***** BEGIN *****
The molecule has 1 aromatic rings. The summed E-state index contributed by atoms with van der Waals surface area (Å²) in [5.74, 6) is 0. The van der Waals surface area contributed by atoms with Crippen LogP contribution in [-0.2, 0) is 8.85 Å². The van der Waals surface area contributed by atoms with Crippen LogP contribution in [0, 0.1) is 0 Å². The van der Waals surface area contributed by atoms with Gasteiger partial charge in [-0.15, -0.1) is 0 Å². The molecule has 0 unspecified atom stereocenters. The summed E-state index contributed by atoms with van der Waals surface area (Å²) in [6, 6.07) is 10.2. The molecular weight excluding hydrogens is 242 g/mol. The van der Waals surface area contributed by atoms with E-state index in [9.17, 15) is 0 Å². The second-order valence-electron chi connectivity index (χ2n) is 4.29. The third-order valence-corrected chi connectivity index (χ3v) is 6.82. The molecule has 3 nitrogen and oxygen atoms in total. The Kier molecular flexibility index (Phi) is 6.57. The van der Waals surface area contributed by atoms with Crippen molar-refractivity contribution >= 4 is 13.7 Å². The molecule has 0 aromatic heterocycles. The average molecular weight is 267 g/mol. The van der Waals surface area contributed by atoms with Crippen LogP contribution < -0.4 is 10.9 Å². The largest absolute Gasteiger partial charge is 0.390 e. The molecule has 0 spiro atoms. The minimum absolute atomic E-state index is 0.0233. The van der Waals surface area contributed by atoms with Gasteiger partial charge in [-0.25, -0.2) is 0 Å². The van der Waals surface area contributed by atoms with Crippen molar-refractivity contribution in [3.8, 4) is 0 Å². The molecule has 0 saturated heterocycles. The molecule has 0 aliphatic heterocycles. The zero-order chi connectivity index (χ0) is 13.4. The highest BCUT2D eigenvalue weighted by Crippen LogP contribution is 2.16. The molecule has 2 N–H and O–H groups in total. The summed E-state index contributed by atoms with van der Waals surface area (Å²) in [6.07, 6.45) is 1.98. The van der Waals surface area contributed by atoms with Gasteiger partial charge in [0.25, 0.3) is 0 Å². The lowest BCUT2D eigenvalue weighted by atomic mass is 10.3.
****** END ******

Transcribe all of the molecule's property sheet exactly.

The molecule has 1 aromatic rings. The summed E-state index contributed by atoms with van der Waals surface area (Å²) in [5.74, 6) is 0. The van der Waals surface area contributed by atoms with Crippen LogP contribution in [-0.2, 0) is 8.85 Å². The van der Waals surface area contributed by atoms with Crippen LogP contribution in [0, 0.1) is 0 Å². The van der Waals surface area contributed by atoms with Gasteiger partial charge in [-0.15, -0.1) is 0 Å². The molecule has 0 unspecified atom stereocenters. The summed E-state index contributed by atoms with van der Waals surface area (Å²) in [6, 6.07) is 10.2. The molecular weight excluding hydrogens is 242 g/mol. The van der Waals surface area contributed by atoms with E-state index in [9.17, 15) is 0 Å². The second-order valence-electron chi connectivity index (χ2n) is 4.29. The third-order valence-corrected chi connectivity index (χ3v) is 6.82. The molecule has 3 nitrogen and oxygen atoms in total. The Kier molecular flexibility index (Phi) is 6.57. The van der Waals surface area contributed by atoms with Crippen molar-refractivity contribution >= 4 is 13.7 Å². The molecule has 0 aromatic heterocycles. The average molecular weight is 267 g/mol. The van der Waals surface area contributed by atoms with Crippen LogP contribution < -0.4 is 10.9 Å². The largest absolute Gasteiger partial charge is 0.390 e. The molecule has 0 spiro atoms. The minimum absolute atomic E-state index is 0.0233. The van der Waals surface area contributed by atoms with Gasteiger partial charge in [-0.25, -0.2) is 0 Å². The van der Waals surface area contributed by atoms with Crippen molar-refractivity contribution in [3.8, 4) is 0 Å². The molecule has 0 saturated heterocycles. The molecule has 0 aliphatic heterocycles. The zero-order chi connectivity index (χ0) is 13.4. The highest BCUT2D eigenvalue weighted by Crippen LogP contribution is 2.16. The molecule has 2 N–H and O–H groups in total. The summed E-state index contributed by atoms with van der Waals surface area (Å²) in [6.07, 6.45) is 1.98. The van der Waals surface area contributed by atoms with Gasteiger partial charge in [0.25, 0.3) is 0 Å². The lowest BCUT2D eigenvalue weighted by atomic mass is 10.3.